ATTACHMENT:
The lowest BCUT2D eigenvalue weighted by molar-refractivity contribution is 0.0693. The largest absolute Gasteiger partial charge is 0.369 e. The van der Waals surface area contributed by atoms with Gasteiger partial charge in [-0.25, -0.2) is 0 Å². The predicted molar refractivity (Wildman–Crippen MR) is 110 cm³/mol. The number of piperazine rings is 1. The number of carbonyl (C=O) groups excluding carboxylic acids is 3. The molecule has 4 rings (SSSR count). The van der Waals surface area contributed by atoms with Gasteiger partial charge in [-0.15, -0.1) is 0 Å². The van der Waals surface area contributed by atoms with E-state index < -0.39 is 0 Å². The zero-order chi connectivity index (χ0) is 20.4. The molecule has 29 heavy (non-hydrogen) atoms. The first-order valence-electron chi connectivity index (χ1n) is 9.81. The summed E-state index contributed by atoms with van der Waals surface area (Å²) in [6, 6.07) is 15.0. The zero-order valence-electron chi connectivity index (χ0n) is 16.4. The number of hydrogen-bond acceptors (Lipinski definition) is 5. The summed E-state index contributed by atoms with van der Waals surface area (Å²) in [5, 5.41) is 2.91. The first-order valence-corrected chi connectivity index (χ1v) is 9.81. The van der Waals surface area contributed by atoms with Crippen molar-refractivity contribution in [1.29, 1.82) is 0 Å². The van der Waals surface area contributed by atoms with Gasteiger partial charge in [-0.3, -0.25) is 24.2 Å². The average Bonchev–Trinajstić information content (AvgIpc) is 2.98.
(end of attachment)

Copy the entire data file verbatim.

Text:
The lowest BCUT2D eigenvalue weighted by molar-refractivity contribution is 0.0693. The largest absolute Gasteiger partial charge is 0.369 e. The van der Waals surface area contributed by atoms with Gasteiger partial charge in [-0.25, -0.2) is 0 Å². The predicted molar refractivity (Wildman–Crippen MR) is 110 cm³/mol. The number of piperazine rings is 1. The number of carbonyl (C=O) groups excluding carboxylic acids is 3. The molecule has 4 rings (SSSR count). The van der Waals surface area contributed by atoms with Gasteiger partial charge in [-0.15, -0.1) is 0 Å². The van der Waals surface area contributed by atoms with E-state index < -0.39 is 0 Å². The zero-order chi connectivity index (χ0) is 20.4. The molecule has 29 heavy (non-hydrogen) atoms. The first-order valence-electron chi connectivity index (χ1n) is 9.81. The summed E-state index contributed by atoms with van der Waals surface area (Å²) in [6, 6.07) is 15.0. The zero-order valence-electron chi connectivity index (χ0n) is 16.4. The number of hydrogen-bond acceptors (Lipinski definition) is 5. The summed E-state index contributed by atoms with van der Waals surface area (Å²) in [5, 5.41) is 2.91. The first-order valence-corrected chi connectivity index (χ1v) is 9.81. The van der Waals surface area contributed by atoms with Crippen molar-refractivity contribution in [1.29, 1.82) is 0 Å². The van der Waals surface area contributed by atoms with Gasteiger partial charge in [-0.3, -0.25) is 24.2 Å². The average Bonchev–Trinajstić information content (AvgIpc) is 2.98.